State Dem, GOP events highlight jockeying ahead of 2016 SC prima - - Columbia, South Carolina

Vice President, GOP leaders attend separate party events

Vice President Joe Biden speaks at SCDP event Vice President Joe Biden speaks at SCDP event

Just for a weekend, the state of South Carolina is the center of the political universe as heavyweights from the Democratic and Republican parties both hosted events in Columbia.

Friday night, Democrats from around the state gathered at the Columbia Metropolitan Convention Center for the annual Jefferson-Jackson Dinner.

Vice President Joe Biden was the keynote speaker at the event. Biden is believed to be one of several contenders for the Democratic presidential nomination three years from now.

Biden scolded Republicans in Congress, saying that the new Republican Party is down on America.

"One of the things that bothers me most about new Republican Party is how down on America they are," said Biden.

Biden questioned what Republicans don't understand about the U.S. and the people who built the country and fought to defend it.

He told his fellow party members the one thing all Democrats have in common is an absolute commitment to the middle class.

He said he knows his appearance will generate buzz about whether he's getting ready for a presidential run. South Carolina usually holds one of the first primary contests and is a frequent stop for potential candidates.

But Biden said he came to South Carolina to support Democratic congressman James Clyburn.

Also attending was Texas Congressman Joaquin Castro, whose brother gave the keynote address at the 2012 Democratic National Convention in Charlotte.

State Republicans also made headlines this weekend at the annual Silver Elephant Dinner with Texas Sen. Ted Cruz as the guest speaker.

Although he is a freshman senator, analysts speculate he has larger, more national political ambitions.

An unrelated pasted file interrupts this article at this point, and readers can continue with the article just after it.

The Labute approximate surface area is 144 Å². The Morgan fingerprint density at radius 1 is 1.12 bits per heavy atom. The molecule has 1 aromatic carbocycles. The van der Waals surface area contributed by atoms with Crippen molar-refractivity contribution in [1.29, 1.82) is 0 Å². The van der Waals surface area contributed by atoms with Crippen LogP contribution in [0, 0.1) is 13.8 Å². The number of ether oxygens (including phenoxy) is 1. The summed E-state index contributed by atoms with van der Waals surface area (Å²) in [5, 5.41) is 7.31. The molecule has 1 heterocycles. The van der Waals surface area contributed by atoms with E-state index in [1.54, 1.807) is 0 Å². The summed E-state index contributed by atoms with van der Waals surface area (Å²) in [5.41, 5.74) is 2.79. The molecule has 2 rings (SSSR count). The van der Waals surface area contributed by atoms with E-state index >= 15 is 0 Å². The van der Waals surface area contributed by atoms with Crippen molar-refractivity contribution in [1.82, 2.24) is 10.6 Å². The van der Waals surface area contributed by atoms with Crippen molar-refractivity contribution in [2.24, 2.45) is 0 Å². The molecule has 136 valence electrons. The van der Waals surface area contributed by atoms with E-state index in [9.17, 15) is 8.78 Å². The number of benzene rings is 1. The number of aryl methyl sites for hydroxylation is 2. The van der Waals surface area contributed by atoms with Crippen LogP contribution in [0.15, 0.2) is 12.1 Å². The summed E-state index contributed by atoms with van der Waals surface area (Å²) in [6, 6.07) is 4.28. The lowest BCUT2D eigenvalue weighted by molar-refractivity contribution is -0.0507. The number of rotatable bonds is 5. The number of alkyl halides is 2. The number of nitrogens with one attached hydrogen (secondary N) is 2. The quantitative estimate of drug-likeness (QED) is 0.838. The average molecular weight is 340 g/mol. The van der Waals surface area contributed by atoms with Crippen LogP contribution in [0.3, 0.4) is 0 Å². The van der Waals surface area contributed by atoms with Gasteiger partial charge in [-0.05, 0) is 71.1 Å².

Cruz urged Republicans to work together to help the party take back the Senate next year, telling South Carolina Republicans that, in his words, "change can come quickly."

Cruz said the GOP fell on hard times during the second term of President George W. Bush and then during the Obama administration.

Cruz said conservatives helped defeat gun legislation in the Senate and that Obama's health care reform is becoming more unpopular because "more and more people are realizing it simply isn't working."

Cruz was first elected last year but is already generating 2016 presidential buzz.

The Texas senator paid tribute to former South Carolina Sen. Jim DeMint, calling him a "voice in the wilderness."

Last year's dinner was keynoted by Florida Sen. Marco Rubio, the party's leading voice on immigration and yet another potential 2016 contender.

According to political observers, the events of this weekend are all about networking and laying the groundwork for potential national campaigns ahead of the 2016 First in the South presidential primaries.

Yes, 2016. And we just finished up the 2012 campaign.

"Even though Election Day 2016 is more than three years away, both dinners promise to draw the national political press (including this reporter) to South Carolina, because any speech Biden and Cruz (and several other potential candidates) give in an early primary state is worth watching unless, or until, they rule out running for president," said The Washington Post's Ed O'Keefe in a recent article.

Both parties held their conventions on Saturday.

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